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CORDIS - Wyniki badań wspieranych przez UE


Periodic Reporting for period 2 - EUDAT2020 (EUDAT2020)

Okres sprawozdawczy: 2016-09-01 do 2018-02-28

EUDAT’s vision is to enable European researchers and practitioners from any research discipline to preserve, find, access, and process data in a trusted environment, as part of a Collaborative Data Infrastructure (CDI).

Although research communities from different disciplines have different ambitions and approaches – particularly with respect to data organization and content – they also share many basic service requirements. This commonality makes it possible for EUDAT to establish common data services, designed to support multiple research communities, as the foundation of the CDI as envisaged by the High Level Expert Group on Scientific Data in its 2010 report Riding the Wave.

EUDAT2020 brings together a unique consortium of e-infrastructure providers, research infrastructure operators, specialist application/solution providers and researchers from a wide range of scientific disciplines under several of the main ESFRI themes, working together to realise this CDI.

The increasing volume and complexity of data in many disciplines, as well as the drive to develop cross-disciplinary data services calls for greater collaboration between all stakeholders, as well as for a clarification of roles and responsibilities, in particular between research infrastructures and e-infrastructures. One of the main ambitions of EUDAT is to bridge the gap between research infrastructures and e-infrastructures through an active interaction and engagement strategy, and innovative partnerships. Progress is not only about developing technical solutions, but also about defining the right organisational and business model required to ensure a sustainable uptake. The model must necessarily take into account existing arrangements within national governments and pan-European research communities. This is a challenge that no-one has yet addressed at the pan-European scale; EUDAT2020 intends to do this.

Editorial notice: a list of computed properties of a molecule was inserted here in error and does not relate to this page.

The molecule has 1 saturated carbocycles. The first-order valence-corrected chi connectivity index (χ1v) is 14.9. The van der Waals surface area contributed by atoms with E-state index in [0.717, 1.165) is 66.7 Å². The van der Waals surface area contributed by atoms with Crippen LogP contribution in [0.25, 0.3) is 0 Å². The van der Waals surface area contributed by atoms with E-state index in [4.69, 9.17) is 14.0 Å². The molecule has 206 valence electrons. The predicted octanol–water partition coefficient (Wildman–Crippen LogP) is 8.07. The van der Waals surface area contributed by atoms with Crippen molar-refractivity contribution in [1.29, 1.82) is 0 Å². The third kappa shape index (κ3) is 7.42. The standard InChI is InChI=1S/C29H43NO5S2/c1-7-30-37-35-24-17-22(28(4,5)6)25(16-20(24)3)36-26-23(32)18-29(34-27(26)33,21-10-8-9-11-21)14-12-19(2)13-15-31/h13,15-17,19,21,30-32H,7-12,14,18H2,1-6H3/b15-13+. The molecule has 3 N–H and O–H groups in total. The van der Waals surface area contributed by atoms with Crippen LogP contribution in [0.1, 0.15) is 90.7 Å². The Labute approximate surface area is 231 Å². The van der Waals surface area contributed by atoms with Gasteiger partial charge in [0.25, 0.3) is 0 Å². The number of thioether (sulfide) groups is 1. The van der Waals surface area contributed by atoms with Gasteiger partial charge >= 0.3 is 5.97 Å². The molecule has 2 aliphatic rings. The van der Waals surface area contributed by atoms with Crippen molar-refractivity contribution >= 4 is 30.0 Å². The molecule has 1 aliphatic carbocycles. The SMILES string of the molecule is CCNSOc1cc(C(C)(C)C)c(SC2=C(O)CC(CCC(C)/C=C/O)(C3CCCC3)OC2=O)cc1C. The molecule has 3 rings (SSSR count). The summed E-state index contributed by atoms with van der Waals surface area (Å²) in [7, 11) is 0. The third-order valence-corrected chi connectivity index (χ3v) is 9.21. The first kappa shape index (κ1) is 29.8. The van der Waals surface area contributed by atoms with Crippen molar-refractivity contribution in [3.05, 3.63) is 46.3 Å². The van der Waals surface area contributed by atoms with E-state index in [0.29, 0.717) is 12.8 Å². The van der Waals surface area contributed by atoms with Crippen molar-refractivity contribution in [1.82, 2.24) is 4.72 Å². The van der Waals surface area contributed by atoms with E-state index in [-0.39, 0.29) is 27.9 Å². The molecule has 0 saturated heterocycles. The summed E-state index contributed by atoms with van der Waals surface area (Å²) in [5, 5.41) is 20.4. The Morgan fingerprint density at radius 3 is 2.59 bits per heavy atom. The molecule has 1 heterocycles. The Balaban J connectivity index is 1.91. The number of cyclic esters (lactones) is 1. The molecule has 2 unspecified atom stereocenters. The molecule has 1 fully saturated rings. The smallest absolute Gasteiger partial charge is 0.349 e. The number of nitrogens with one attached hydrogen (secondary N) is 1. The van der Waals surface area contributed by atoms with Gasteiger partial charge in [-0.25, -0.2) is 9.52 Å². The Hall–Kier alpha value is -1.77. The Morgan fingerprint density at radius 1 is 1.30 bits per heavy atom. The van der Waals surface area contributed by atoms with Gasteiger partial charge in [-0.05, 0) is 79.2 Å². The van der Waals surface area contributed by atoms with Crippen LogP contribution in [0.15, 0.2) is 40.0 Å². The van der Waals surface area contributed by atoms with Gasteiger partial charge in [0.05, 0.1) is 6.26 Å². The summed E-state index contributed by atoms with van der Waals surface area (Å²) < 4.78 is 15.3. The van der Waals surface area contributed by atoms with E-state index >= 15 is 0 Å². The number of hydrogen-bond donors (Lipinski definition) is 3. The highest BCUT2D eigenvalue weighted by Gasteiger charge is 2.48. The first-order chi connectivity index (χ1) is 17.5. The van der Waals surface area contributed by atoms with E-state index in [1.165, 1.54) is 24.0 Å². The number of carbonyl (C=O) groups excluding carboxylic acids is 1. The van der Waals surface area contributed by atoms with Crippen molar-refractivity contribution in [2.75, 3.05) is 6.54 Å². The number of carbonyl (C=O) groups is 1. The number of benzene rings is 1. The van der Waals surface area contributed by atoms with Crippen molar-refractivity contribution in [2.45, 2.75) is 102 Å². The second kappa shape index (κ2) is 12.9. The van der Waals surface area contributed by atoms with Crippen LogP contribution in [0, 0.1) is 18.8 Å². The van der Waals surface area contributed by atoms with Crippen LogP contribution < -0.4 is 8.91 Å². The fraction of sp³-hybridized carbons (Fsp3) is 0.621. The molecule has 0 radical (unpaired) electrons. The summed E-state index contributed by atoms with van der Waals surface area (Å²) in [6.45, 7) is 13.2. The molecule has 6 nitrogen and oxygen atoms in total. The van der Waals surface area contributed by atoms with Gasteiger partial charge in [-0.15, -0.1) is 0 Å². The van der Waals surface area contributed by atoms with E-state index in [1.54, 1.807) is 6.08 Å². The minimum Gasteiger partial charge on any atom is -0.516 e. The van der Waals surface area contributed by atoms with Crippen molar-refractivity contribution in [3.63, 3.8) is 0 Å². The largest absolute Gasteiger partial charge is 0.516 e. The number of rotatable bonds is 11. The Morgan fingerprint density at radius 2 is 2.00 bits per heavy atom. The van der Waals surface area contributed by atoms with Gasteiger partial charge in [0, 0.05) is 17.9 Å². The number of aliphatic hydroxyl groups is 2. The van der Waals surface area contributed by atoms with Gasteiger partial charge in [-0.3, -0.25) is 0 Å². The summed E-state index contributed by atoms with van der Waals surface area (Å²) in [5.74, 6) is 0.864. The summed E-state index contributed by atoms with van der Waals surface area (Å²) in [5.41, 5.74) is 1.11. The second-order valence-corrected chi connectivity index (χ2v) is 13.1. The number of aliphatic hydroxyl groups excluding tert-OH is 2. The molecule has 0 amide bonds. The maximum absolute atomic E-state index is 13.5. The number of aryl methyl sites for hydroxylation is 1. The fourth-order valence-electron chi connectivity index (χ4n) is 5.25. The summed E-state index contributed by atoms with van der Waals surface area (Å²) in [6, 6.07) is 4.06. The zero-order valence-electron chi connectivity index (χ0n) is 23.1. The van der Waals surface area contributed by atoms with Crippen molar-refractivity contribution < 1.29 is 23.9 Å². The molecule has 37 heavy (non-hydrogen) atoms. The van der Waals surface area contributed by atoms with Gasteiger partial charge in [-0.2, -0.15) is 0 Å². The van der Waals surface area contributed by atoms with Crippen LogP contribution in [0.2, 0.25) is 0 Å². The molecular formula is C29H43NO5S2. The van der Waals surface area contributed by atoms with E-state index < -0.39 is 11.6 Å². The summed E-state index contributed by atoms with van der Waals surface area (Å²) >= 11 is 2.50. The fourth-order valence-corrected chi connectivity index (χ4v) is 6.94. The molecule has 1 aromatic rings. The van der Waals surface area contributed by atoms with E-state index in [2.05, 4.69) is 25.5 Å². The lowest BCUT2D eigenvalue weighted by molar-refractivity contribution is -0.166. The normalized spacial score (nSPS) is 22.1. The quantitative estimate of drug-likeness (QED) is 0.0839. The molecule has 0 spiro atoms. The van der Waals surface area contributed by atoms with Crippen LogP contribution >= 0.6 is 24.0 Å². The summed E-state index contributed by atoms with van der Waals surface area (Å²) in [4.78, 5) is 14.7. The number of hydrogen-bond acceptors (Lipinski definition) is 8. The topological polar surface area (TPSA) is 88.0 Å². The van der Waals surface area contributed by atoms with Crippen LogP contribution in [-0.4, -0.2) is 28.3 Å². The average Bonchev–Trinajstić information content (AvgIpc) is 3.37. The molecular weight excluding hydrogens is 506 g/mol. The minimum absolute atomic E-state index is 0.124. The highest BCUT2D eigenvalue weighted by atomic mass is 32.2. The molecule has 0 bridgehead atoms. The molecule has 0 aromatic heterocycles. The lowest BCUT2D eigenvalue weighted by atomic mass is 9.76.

In 2011, the Collaborative Data Infrastructure emerged as a new concept and was presented as “the vision for the future”. Five years later, it has become a concrete entity offering a range of solutions for sharing, preserving, accessing and performing computations with research data, through the EUDAT B2 suite of services.

EUDAT2020 partners with major research communities, coming from all fields of science, which have joined the consortium as a full partner or are associated through the 24 data pilots selected via the open call for collaboration launched in 2015. These research communities bring with them specific requirements and knowledge regarding the development of the CDI and its services, and a concrete wish to pilot and take up these services within their own research infrastructure.